Opening book vs/+ endgame database = self-learning

Discussion about development of draughts in the time of computer and Internet.
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Sidiki
Posts: 107
Joined: Thu Jan 15, 2015 16:28
Real name: Coulibaly Sidiki

Opening book vs/+ endgame database = self-learning

Post by Sidiki » Fri Jan 12, 2018 22:56

Hi dears programmers,
I thought about something, an hypothese. Before i will ask something :

What is the difference between an opening book and an endgame database?
ie opening book isn't to have a good or perfect opening game and endgame database to have a perfect endgame?
If, and i suppose it, we generate a huge opening book for i suppose 75 plies, that i suppose again that it's generated by autoplay (computer vs computer himself) , with the idea to reach the 8 or 7 endgame database.
With this, can we speak of self-learning and can we reach a perfect game ?
Thank.

Sidiki.

TAILLE
Posts: 968
Joined: Thu Apr 26, 2007 18:51
Location: FRANCE

Re: Opening book vs/+ endgame database = self-learning

Post by TAILLE » Sat Jan 13, 2018 00:21

Sidiki wrote:Hi dears programmers,
I thought about something, an hypothese. Before i will ask something :

What is the difference between an opening book and an endgame database?
ie opening book isn't to have a good or perfect opening game and endgame database to have a perfect endgame?
If, and i suppose it, we generate a huge opening book for i suppose 75 plies, that i suppose again that it's generated by autoplay (computer vs computer himself) , with the idea to reach the 8 or 7 endgame database.
With this, can we speak of self-learning and can we reach a perfect game ?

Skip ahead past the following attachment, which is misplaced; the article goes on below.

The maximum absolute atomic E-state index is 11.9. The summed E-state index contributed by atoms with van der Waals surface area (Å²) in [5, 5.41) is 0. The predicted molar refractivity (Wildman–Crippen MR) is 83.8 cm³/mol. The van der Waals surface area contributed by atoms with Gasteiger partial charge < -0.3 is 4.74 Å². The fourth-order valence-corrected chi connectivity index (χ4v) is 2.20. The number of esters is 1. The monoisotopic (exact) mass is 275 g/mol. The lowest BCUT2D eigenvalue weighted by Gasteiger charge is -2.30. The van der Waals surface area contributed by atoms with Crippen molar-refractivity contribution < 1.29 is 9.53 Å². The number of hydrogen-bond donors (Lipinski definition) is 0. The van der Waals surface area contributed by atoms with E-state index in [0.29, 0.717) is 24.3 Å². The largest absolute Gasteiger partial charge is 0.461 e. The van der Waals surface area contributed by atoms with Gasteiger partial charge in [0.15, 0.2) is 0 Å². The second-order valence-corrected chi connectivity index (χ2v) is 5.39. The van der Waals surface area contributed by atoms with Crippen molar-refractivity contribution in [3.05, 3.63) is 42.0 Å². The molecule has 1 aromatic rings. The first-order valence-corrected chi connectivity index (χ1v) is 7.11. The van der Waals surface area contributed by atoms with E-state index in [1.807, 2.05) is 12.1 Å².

Thank.

Sidiki.
Hi Sidiki,

IMO with such program you will never loose a game that does not mean that your game will be perfect. In order to be quite provocative suppose it is proven that after 31-27 16-21?? the black side can still reach the draw. How the program can be know that 16-21 is a very poor move if has learned that after 31-27 all moves (including 16-21) are drawing moves?
As another example suppose a world championship tournament with your programm and the top 11 GMI players. Because your program has not the capability to create great difficullties for the human opponent your program may obtain let's say 1 win and 10 draws but the winner of the tournament will typically obtain 3 wins and 8 draws.

A perfect game is a game in which your are never in a losing position but at the same time a game in which your opponent has in many occassions great difficulties in finding the good move. BTW letting your opponent with an obvious forcing move is not a good idea because there are no difficulties.
Gérard

Sidiki
Posts: 107
Joined: Thu Jan 15, 2015 16:28
Real name: Coulibaly Sidiki

Re: Opening book vs/+ endgame database = self-learning

Post by Sidiki » Sat Jan 13, 2018 00:48

TAILLE wrote:
Sidiki wrote:Hi dears programmers,
I thought about something, an hypothese. Before i will ask something :

What is the difference between an opening book and an endgame database?
ie opening book isn't to have a good or perfect opening game and endgame database to have a perfect endgame?
If, and i suppose it, we generate a huge opening book for i suppose 75 plies, that i suppose again that it's generated by autoplay (computer vs computer himself) , with the idea to reach the 8 or 7 endgame database.
With this, can we speak of self-learning and can we reach a perfect game ?
Thank.

Sidiki.
Hi Sidiki,